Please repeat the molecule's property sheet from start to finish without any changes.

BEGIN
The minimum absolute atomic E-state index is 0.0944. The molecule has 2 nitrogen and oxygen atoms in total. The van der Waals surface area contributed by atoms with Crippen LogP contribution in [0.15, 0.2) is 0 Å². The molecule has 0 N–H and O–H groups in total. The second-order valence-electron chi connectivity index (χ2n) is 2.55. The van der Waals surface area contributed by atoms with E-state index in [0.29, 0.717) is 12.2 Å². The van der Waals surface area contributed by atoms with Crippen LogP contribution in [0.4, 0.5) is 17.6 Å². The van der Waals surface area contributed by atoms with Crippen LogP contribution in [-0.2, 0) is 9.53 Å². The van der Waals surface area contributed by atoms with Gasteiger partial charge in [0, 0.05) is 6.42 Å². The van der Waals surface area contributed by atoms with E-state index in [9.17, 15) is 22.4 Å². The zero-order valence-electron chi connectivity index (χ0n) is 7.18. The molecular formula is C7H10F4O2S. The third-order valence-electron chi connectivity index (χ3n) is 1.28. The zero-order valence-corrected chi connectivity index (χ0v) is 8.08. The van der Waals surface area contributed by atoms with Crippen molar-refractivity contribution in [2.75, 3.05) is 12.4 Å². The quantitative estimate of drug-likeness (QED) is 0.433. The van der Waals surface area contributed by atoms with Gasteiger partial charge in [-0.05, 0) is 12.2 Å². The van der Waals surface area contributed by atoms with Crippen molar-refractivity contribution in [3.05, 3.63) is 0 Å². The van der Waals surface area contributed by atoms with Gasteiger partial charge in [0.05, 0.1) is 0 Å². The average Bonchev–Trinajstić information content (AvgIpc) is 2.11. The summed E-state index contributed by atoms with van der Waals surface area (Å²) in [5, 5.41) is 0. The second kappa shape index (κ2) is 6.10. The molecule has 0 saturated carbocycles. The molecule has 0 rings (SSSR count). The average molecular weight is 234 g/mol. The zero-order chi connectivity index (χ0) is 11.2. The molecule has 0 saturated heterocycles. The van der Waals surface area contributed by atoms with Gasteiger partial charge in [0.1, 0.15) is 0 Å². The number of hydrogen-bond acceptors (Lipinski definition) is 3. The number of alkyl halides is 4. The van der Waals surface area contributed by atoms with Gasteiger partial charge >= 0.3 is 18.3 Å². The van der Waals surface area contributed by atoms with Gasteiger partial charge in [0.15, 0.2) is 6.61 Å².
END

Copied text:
The minimum absolute atomic E-state index is 0.0944. The molecule has 2 nitrogen and oxygen atoms in total. The van der Waals surface area contributed by atoms with Crippen LogP contribution in [0.15, 0.2) is 0 Å². The molecule has 0 N–H and O–H groups in total. The second-order valence-electron chi connectivity index (χ2n) is 2.55. The van der Waals surface area contributed by atoms with E-state index in [0.29, 0.717) is 12.2 Å². The van der Waals surface area contributed by atoms with Crippen LogP contribution in [0.4, 0.5) is 17.6 Å². The van der Waals surface area contributed by atoms with Crippen LogP contribution in [-0.2, 0) is 9.53 Å². The van der Waals surface area contributed by atoms with Gasteiger partial charge in [0, 0.05) is 6.42 Å². The van der Waals surface area contributed by atoms with E-state index in [9.17, 15) is 22.4 Å². The zero-order valence-electron chi connectivity index (χ0n) is 7.18. The molecular formula is C7H10F4O2S. The third-order valence-electron chi connectivity index (χ3n) is 1.28. The zero-order valence-corrected chi connectivity index (χ0v) is 8.08. The van der Waals surface area contributed by atoms with Crippen molar-refractivity contribution in [2.75, 3.05) is 12.4 Å². The quantitative estimate of drug-likeness (QED) is 0.433. The van der Waals surface area contributed by atoms with Gasteiger partial charge in [-0.05, 0) is 12.2 Å². The van der Waals surface area contributed by atoms with Crippen molar-refractivity contribution in [3.05, 3.63) is 0 Å². The van der Waals surface area contributed by atoms with Gasteiger partial charge in [0.05, 0.1) is 0 Å². The average Bonchev–Trinajstić information content (AvgIpc) is 2.11. The summed E-state index contributed by atoms with van der Waals surface area (Å²) in [5, 5.41) is 0. The second kappa shape index (κ2) is 6.10. The molecule has 0 saturated carbocycles. The molecule has 0 rings (SSSR count). The average molecular weight is 234 g/mol. The zero-order chi connectivity index (χ0) is 11.2. The molecule has 0 saturated heterocycles. The van der Waals surface area contributed by atoms with Gasteiger partial charge in [0.1, 0.15) is 0 Å². The number of hydrogen-bond acceptors (Lipinski definition) is 3. The number of alkyl halides is 4. The van der Waals surface area contributed by atoms with Gasteiger partial charge >= 0.3 is 18.3 Å². The van der Waals surface area contributed by atoms with Gasteiger partial charge in [0.15, 0.2) is 6.61 Å².